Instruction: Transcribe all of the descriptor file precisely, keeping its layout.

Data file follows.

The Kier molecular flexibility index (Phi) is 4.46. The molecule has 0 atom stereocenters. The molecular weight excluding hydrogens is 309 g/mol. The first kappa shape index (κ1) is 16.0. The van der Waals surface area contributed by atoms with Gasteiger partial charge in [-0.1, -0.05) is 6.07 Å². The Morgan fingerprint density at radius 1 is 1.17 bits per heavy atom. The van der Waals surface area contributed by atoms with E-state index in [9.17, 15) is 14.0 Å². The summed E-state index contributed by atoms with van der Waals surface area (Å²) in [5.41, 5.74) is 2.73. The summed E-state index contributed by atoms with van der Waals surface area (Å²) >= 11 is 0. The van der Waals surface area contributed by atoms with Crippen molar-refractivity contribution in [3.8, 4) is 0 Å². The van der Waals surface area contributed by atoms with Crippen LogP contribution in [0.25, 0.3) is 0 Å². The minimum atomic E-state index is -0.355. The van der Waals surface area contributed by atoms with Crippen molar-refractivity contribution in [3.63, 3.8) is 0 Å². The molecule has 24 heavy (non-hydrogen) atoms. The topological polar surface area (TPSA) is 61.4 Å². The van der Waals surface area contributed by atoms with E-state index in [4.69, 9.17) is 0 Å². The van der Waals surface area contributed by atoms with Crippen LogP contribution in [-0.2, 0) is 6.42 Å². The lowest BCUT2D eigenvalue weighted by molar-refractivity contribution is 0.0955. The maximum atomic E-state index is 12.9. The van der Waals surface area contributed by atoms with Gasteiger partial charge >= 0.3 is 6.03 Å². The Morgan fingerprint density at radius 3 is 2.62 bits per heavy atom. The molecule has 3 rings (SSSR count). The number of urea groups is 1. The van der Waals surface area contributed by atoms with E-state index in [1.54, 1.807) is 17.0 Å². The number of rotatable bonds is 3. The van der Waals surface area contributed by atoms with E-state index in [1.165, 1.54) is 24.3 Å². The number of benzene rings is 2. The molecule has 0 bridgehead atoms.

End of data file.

The Kier molecular flexibility index (Phi) is 4.46. The molecule has 0 atom stereocenters. The molecular weight excluding hydrogens is 309 g/mol. The first kappa shape index (κ1) is 16.0. The van der Waals surface area contributed by atoms with Gasteiger partial charge in [-0.1, -0.05) is 6.07 Å². The Morgan fingerprint density at radius 1 is 1.17 bits per heavy atom. The van der Waals surface area contributed by atoms with E-state index in [9.17, 15) is 14.0 Å². The summed E-state index contributed by atoms with van der Waals surface area (Å²) in [5.41, 5.74) is 2.73. The summed E-state index contributed by atoms with van der Waals surface area (Å²) >= 11 is 0. The van der Waals surface area contributed by atoms with Crippen molar-refractivity contribution in [3.8, 4) is 0 Å². The van der Waals surface area contributed by atoms with Crippen LogP contribution in [0.25, 0.3) is 0 Å². The minimum atomic E-state index is -0.355. The van der Waals surface area contributed by atoms with Crippen molar-refractivity contribution in [3.63, 3.8) is 0 Å². The molecule has 24 heavy (non-hydrogen) atoms. The topological polar surface area (TPSA) is 61.4 Å². The van der Waals surface area contributed by atoms with E-state index in [4.69, 9.17) is 0 Å². The van der Waals surface area contributed by atoms with Crippen LogP contribution in [-0.2, 0) is 6.42 Å². The lowest BCUT2D eigenvalue weighted by molar-refractivity contribution is 0.0955. The maximum atomic E-state index is 12.9. The van der Waals surface area contributed by atoms with Gasteiger partial charge >= 0.3 is 6.03 Å². The Morgan fingerprint density at radius 3 is 2.62 bits per heavy atom. The molecule has 3 rings (SSSR count). The number of urea groups is 1. The van der Waals surface area contributed by atoms with E-state index in [1.54, 1.807) is 17.0 Å². The number of rotatable bonds is 3. The van der Waals surface area contributed by atoms with E-state index in [1.165, 1.54) is 24.3 Å². The number of benzene rings is 2. The molecule has 0 bridgehead atoms.